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Tanks at Flers

Written by Mike
An Allied 'Tank' crossing a trench An Allied 'Tank' crossing a trench

The village of Flers is notable in that it was the scene of the first ever action involving the great British secret weapon - tanks.

Tanks had been under development for some time with a plan to deploy them for the first time in January 1917.  Despite considerable advice to the contrary Haig decided to press them into use at the earliest opportunity.  This action has been described as a desperate attempt to gain some victory to offset Haig’s earlier and many failures.


A tank weighed 28 tons.  It took one hour and one gallon of fuel to travel half a mile.  A 105 horsepower engine powered it.  It had a crew of eight; an officer in charge, a driver, a brakesman, two gearsmen and three gunners.

In their trials, the tanks had performed well.  They had been tested uprooting trees, over-running trenches and crushing barbed wire entanglements.  This meant that the earliest tanks pressed into service had already seen considerable use in testing and so were already suffering from significant wear and tear.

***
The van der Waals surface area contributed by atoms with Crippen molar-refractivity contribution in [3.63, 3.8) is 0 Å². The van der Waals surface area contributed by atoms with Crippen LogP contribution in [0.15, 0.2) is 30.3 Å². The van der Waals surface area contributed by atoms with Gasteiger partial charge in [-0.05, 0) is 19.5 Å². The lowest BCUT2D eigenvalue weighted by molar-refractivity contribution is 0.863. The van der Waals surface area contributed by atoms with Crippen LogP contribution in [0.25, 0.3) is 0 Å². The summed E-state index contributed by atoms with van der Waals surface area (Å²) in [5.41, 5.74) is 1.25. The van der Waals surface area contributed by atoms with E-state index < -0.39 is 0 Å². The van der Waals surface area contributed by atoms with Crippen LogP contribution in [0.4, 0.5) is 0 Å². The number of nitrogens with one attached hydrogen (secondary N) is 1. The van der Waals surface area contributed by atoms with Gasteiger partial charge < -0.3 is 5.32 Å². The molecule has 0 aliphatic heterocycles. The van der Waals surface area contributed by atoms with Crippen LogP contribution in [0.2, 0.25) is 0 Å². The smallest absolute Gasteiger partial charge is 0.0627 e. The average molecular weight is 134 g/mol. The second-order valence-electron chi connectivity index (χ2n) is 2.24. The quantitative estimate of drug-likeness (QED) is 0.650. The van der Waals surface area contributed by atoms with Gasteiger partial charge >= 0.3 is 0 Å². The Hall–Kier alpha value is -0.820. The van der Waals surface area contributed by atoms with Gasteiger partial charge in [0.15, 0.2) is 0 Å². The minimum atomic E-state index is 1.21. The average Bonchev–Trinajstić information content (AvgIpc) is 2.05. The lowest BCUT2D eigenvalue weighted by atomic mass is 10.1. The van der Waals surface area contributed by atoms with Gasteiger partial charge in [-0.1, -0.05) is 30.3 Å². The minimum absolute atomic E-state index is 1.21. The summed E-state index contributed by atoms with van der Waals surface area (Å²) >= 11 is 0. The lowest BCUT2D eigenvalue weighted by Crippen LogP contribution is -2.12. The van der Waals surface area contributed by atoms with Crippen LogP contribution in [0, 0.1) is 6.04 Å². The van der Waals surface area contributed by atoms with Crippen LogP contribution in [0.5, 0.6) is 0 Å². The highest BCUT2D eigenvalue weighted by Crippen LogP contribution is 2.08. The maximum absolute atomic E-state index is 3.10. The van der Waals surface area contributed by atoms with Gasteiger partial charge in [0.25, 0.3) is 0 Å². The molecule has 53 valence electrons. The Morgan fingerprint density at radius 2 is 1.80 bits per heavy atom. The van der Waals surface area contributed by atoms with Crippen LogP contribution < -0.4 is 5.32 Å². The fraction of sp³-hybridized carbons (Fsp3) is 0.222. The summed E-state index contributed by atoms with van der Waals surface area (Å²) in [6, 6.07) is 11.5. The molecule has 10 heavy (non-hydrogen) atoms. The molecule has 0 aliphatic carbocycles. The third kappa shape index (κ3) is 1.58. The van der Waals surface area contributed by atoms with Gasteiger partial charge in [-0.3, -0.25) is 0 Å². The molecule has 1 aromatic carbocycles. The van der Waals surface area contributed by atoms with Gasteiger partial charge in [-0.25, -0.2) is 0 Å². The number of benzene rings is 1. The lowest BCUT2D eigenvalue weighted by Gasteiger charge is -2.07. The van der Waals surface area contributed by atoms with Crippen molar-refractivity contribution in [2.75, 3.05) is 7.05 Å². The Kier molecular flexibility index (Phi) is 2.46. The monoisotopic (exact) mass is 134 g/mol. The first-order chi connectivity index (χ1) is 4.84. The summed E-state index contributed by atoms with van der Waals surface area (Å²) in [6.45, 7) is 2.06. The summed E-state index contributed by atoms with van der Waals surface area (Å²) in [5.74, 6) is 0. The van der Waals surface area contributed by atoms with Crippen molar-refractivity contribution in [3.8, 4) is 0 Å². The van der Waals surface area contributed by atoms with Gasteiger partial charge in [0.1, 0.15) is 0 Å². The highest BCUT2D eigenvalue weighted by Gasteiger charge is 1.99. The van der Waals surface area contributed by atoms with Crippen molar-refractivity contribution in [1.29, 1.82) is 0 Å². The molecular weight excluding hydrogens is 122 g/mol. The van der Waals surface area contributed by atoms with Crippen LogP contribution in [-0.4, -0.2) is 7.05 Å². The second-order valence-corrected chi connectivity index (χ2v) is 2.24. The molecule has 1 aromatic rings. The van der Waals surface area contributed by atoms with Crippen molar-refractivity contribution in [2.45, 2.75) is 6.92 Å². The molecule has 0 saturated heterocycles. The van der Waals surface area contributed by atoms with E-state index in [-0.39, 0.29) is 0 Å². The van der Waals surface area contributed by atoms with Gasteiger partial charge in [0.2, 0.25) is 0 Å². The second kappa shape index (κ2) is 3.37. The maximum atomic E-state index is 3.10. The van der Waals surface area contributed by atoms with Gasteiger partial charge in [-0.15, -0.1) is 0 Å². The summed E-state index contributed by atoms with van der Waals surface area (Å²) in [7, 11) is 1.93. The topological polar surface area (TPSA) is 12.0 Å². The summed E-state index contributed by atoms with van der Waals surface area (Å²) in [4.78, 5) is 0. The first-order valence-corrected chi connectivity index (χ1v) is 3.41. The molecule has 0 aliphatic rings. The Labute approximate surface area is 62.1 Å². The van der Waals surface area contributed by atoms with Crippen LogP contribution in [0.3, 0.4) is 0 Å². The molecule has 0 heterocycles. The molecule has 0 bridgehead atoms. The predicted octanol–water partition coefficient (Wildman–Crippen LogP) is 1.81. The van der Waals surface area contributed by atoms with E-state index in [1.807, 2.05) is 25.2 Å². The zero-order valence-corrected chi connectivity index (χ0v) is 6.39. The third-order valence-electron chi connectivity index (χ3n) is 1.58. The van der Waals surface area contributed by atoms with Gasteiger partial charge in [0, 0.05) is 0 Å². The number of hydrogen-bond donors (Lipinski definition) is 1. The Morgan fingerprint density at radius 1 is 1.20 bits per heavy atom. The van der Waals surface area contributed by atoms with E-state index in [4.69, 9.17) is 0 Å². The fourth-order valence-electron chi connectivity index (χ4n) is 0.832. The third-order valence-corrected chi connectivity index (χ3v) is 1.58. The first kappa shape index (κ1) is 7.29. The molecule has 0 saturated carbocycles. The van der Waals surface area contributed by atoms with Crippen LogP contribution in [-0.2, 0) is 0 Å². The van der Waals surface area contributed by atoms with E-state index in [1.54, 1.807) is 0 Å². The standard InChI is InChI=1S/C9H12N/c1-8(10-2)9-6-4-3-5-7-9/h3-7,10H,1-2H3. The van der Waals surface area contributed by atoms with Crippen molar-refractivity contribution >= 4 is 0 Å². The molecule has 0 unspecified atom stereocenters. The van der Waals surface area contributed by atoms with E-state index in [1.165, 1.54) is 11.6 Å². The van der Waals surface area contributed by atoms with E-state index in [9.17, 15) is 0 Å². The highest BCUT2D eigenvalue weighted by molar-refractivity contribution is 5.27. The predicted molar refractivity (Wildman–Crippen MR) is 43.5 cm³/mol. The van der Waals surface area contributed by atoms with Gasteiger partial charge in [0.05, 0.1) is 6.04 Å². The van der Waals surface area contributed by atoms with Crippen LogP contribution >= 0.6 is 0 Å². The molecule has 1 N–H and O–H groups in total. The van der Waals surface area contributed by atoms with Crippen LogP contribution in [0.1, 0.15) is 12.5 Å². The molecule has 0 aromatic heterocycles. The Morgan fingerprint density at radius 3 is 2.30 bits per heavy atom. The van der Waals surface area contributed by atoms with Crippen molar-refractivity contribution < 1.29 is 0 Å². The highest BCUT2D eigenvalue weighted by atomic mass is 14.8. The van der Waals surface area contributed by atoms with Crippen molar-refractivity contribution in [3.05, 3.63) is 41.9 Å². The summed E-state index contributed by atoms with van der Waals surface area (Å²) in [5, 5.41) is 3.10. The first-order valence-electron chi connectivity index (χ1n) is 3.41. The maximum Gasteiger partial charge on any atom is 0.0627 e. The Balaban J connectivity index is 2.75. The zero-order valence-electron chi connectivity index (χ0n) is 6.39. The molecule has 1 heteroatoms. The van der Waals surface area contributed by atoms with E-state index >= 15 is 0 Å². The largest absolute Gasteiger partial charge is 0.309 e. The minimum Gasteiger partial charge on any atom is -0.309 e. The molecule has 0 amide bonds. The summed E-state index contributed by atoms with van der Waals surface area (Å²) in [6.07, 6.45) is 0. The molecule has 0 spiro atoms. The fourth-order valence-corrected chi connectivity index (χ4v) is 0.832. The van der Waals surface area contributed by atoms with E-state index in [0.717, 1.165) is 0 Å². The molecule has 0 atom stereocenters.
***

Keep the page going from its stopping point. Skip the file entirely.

The tanks were brought up ready for the offensive at Flers on September 15.  They were parked back from the lines, closely guarded and shrouded in tarpaulin covers.  This appearance gave them the nickname ‘Mastodons’.  Officialdom spread the word they were a new form of water tank – hence the name ‘tanks’.

In the event 32 tanks were available for the attack – ten of which were to operate around Flers.  Their effect was remarkable - they struck fear into the Germans who fled before them.  One of the tanks was able to lead an advance right into the village of Flers, whilst three others attacked strong points and machine-gun nests to the east of the village.  The tanks had a dramatic effect causing the Germans to retreat such that by 10.00 all resistance had ceased.

Many of the tanks had been destroyed in the fighting – and in some respects their performance had been disappointing – but their effect on British morale had been enormous.  They had on the one hand terrorised the Germans and on the other inspired the British.

Flers is situated 13km northeast of Albert on the D197 Longueval to Bapaume road.




Mike McCormac has been a photographer since about ten years old.  He's a Fellow of the Royal Photographic Society, and splits his time between living in Olney in the United Kingdom and a village in the hills near Paphos in Cyprus.

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